Leaders of Long Island's anti-testing movement, whose boycott efforts captured national attention last year, are expanding their campaign of encouraging parents and students to opt out of the state's standardized Common Core assessments, scheduled for next month.
Other anti-testing protests, some inspired by New York's example, have cropped up in New Jersey, Florida and dozens of other states.
The movement has had a stark impact on the number of students in grades 3-8 in Nassau and Suffolk counties taking state tests since 2012 -- the last year that non-Common Core tests were given. The number of test-takers has dropped sharply through the latest test administration in spring 2014, even taking into account a simultaneous decline in enrollment, analysis of state Education Department data show.DataSearch math opt-out numbersSee alsoSee test questionsSee alsoTake a sample math test
In 2014, the number of Long Island students in grades 3-8 who took the state English Language Arts test dropped by more than 28,000, or 13.5 percent, from the 207,564 tested in 2012.
Long Island, as a region, led the state in the drop of ELA test-takers in grades 3-8. Statewide, the drop totaled about 54,000.
The number of students in grades 3-8 in Nassau and Suffolk taking the state math test showed a steeper decline, with 46,300 fewer test-takers in 2014 than in 2012 -- a 22.4 percent drop. But figures for the math test are not as consistent or reliable a comparison: For the first time last year, advanced eighth-graders were allowed to take the ninth-grade Regents algebra exams instead of the state's eighth-grade math tests.
Much of this year's anti-testing campaign, spearheaded by parents and teachers unions, is being conducted via Facebook and other social media. The effort's growing sophistication is allowing many parents who want to prevent their children from taking state tests to transmit test-refusal forms directly to school districts via electronic Internet link.
The next round of standardized tests in English is scheduled for April 14-16, and in math for April 22-24.
"You've got this groundswell among parents -- people saying we're all in this together," said one organizer, Jeanette Deutermann, a North Bellmore mother of two and co-founder of New York State Allies for Public Education, a statewide anti-testing umbrella group.
Michael Cohen, president of Achieve, a nonprofit education group based in Washington, D.C., acknowledged that the number of parents having their children opt out is significant in New York -- and particularly on Long Island. By doing so, he said, they risk not getting a full picture of their children's academic achievement and readiness for college.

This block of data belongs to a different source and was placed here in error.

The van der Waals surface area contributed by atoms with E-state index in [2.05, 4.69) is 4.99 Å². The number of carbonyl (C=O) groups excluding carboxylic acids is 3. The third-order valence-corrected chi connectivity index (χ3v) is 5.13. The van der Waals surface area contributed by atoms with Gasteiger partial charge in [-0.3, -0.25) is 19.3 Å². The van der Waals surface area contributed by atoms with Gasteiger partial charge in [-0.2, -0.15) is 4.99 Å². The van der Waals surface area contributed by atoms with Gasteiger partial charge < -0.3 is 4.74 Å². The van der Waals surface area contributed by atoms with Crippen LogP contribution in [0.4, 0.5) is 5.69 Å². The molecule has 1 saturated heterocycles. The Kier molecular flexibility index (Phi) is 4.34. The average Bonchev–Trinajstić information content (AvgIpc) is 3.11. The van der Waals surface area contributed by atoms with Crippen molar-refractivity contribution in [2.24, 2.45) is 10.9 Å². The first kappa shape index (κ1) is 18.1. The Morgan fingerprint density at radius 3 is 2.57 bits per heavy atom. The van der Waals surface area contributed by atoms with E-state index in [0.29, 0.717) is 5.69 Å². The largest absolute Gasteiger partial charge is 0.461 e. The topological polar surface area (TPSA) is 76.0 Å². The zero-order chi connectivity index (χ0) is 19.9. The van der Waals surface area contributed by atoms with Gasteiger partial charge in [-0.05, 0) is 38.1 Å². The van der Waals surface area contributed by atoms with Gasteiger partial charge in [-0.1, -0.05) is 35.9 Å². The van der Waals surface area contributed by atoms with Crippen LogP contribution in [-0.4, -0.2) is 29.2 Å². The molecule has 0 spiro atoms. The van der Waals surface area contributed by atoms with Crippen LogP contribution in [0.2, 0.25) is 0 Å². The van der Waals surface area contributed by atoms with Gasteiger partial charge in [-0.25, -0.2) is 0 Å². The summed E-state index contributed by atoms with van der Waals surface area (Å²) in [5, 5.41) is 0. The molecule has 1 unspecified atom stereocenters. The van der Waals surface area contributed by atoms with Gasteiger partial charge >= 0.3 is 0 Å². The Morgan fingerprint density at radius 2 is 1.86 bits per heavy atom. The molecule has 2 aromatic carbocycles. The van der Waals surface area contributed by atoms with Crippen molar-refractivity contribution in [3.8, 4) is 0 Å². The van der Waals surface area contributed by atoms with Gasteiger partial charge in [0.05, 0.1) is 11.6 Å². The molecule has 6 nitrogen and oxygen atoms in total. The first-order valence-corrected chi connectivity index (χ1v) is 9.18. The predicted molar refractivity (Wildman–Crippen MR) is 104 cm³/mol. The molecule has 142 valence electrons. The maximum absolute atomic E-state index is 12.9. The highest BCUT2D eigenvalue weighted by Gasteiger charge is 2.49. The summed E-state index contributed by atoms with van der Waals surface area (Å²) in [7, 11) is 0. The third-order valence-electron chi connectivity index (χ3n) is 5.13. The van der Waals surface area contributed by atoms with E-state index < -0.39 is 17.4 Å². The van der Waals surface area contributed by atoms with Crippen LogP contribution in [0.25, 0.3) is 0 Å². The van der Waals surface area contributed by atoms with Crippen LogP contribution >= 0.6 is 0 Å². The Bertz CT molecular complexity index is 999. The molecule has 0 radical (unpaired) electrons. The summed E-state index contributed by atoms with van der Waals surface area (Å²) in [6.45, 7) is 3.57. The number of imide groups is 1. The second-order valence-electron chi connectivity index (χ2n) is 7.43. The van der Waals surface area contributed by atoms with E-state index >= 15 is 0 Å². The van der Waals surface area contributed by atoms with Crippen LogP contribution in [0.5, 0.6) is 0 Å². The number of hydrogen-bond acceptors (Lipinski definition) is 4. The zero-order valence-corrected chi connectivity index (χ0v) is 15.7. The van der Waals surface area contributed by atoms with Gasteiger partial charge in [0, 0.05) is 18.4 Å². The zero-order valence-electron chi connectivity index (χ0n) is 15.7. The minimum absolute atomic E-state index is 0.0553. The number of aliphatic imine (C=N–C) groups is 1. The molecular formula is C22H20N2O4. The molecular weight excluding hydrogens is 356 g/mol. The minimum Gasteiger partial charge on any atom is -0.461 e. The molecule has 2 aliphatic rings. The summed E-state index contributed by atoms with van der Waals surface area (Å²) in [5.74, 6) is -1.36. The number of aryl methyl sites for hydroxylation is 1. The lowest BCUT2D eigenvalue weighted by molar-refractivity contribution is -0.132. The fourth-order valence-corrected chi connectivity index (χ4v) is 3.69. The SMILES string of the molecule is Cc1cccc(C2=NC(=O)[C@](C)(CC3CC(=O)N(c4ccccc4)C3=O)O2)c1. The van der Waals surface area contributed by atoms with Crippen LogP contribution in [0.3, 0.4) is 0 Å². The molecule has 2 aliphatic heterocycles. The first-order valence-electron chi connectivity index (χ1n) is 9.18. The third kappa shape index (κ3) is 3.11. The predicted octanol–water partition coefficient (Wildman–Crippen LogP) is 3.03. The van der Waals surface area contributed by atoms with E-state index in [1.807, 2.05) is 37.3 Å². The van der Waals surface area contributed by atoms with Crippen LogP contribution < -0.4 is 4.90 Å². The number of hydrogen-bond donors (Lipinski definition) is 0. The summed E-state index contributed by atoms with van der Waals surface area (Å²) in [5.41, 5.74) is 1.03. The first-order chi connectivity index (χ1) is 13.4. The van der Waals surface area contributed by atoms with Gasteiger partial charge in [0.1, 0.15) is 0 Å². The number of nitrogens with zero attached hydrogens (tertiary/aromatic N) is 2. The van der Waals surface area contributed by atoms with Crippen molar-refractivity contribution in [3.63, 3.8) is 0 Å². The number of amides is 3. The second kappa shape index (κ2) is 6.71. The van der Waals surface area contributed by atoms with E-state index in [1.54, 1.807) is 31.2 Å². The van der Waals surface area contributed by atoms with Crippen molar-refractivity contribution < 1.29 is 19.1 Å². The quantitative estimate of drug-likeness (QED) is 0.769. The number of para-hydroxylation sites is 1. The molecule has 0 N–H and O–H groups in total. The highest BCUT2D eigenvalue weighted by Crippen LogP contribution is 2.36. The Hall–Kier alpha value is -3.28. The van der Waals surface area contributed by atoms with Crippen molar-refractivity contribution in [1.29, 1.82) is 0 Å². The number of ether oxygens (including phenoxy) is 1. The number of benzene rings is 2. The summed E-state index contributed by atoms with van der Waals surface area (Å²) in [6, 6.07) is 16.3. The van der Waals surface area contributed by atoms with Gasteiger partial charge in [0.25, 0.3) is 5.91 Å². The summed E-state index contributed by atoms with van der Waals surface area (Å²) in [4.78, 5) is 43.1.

"Tests aren't everything," Cohen said. "But I think parents miss something if they don't get the extra information that a test provides rather than simply getting feedback from a teacher."
Monday night, opt-out organizers are holding what they describe as their most ambitious public event to date. Allies for Public Education is co-sponsoring a rally at LIU Post in Brookville, in cooperation with a statewide group of school principals opposed to using student test results to help evaluate educators' job performance.
The keynote speaker will be Diane Ravitch, a New York University professor and leading education historian, who describes Long Island as "the epicenter of test rebellion."
The event, which is free to the public, will be at 7:30 p.m. in the 2,200-seat auditorium of the Tilles Center for the Performing Arts. The rally was moved from a smaller auditorium on another university campus when demand for tickets exceeded supply, organizers said.
The Allies group has set a statewide opt-out goal of 250,000 students in grades 3-8, though some local supporters said it's difficult to predict such numbers until testing actually begins.
Campaign organizers have announced a series of public forums on testing issues later this month in Hicksville, Bohemia, East Quogue, Port Washington, Floral Park and West Islip.
The flurry of activity reflects growing anxiety over the challenging Common Core tests and the use of test scores to help evaluate teachers -- both issues that had appeared to subside earlier in the school year.
The turning point came in December, when Gov. Andrew M. Cuomo vetoed a bill he had negotiated that granted teachers a two-year moratorium from performance evaluations based on student test scores. The governor, in defending the veto, noted that more than 98 percent of teachers outside New York City had been rated "effective" or better on the job -- an outcome he called "baloney."
Emotions run high
Local school administrators said they've never seen emotions run higher over testing -- a development some blamed on gubernatorial "overreach."